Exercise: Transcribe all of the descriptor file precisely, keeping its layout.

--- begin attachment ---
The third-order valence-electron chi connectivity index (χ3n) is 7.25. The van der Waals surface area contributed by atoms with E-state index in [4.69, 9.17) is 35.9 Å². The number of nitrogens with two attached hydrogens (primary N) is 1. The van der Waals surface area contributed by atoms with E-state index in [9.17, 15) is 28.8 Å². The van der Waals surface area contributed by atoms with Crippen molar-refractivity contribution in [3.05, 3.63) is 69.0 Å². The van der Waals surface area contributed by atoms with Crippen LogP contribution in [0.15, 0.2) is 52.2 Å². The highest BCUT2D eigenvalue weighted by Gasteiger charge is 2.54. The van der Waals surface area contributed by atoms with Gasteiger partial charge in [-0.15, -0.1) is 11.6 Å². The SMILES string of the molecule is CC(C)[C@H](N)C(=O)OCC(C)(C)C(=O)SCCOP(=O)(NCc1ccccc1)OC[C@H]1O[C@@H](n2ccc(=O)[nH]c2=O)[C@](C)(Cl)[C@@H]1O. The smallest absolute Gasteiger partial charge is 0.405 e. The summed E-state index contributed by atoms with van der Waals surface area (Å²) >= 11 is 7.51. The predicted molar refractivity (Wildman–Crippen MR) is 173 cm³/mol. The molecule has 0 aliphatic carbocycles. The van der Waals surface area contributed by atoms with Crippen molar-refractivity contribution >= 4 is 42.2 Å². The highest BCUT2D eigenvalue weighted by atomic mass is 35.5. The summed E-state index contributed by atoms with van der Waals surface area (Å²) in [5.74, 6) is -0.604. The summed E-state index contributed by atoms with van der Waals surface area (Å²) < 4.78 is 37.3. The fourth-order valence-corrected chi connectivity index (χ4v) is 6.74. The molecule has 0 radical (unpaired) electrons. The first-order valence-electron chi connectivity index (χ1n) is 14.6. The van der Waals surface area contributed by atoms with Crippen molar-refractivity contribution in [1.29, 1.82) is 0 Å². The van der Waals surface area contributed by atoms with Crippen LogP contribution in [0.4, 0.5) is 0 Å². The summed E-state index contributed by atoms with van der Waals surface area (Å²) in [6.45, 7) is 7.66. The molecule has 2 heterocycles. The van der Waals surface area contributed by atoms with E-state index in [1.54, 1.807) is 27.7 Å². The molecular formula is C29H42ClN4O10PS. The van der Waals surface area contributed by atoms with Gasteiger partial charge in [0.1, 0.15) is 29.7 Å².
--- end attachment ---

The third-order valence-electron chi connectivity index (χ3n) is 7.25. The van der Waals surface area contributed by atoms with E-state index in [4.69, 9.17) is 35.9 Å². The number of nitrogens with two attached hydrogens (primary N) is 1. The van der Waals surface area contributed by atoms with E-state index in [9.17, 15) is 28.8 Å². The van der Waals surface area contributed by atoms with Crippen molar-refractivity contribution in [3.05, 3.63) is 69.0 Å². The van der Waals surface area contributed by atoms with Crippen LogP contribution in [0.15, 0.2) is 52.2 Å². The highest BCUT2D eigenvalue weighted by Gasteiger charge is 2.54. The van der Waals surface area contributed by atoms with Gasteiger partial charge in [-0.15, -0.1) is 11.6 Å². The SMILES string of the molecule is CC(C)[C@H](N)C(=O)OCC(C)(C)C(=O)SCCOP(=O)(NCc1ccccc1)OC[C@H]1O[C@@H](n2ccc(=O)[nH]c2=O)[C@](C)(Cl)[C@@H]1O. The smallest absolute Gasteiger partial charge is 0.405 e. The summed E-state index contributed by atoms with van der Waals surface area (Å²) >= 11 is 7.51. The predicted molar refractivity (Wildman–Crippen MR) is 173 cm³/mol. The molecule has 0 aliphatic carbocycles. The van der Waals surface area contributed by atoms with Crippen molar-refractivity contribution >= 4 is 42.2 Å². The highest BCUT2D eigenvalue weighted by atomic mass is 35.5. The summed E-state index contributed by atoms with van der Waals surface area (Å²) in [5.74, 6) is -0.604. The summed E-state index contributed by atoms with van der Waals surface area (Å²) < 4.78 is 37.3. The fourth-order valence-corrected chi connectivity index (χ4v) is 6.74. The molecule has 0 radical (unpaired) electrons. The first-order valence-electron chi connectivity index (χ1n) is 14.6. The van der Waals surface area contributed by atoms with Crippen molar-refractivity contribution in [1.29, 1.82) is 0 Å². The van der Waals surface area contributed by atoms with Crippen LogP contribution in [0.4, 0.5) is 0 Å². The summed E-state index contributed by atoms with van der Waals surface area (Å²) in [6.45, 7) is 7.66. The molecule has 2 heterocycles. The van der Waals surface area contributed by atoms with E-state index in [1.54, 1.807) is 27.7 Å². The molecular formula is C29H42ClN4O10PS. The van der Waals surface area contributed by atoms with Gasteiger partial charge in [0.1, 0.15) is 29.7 Å².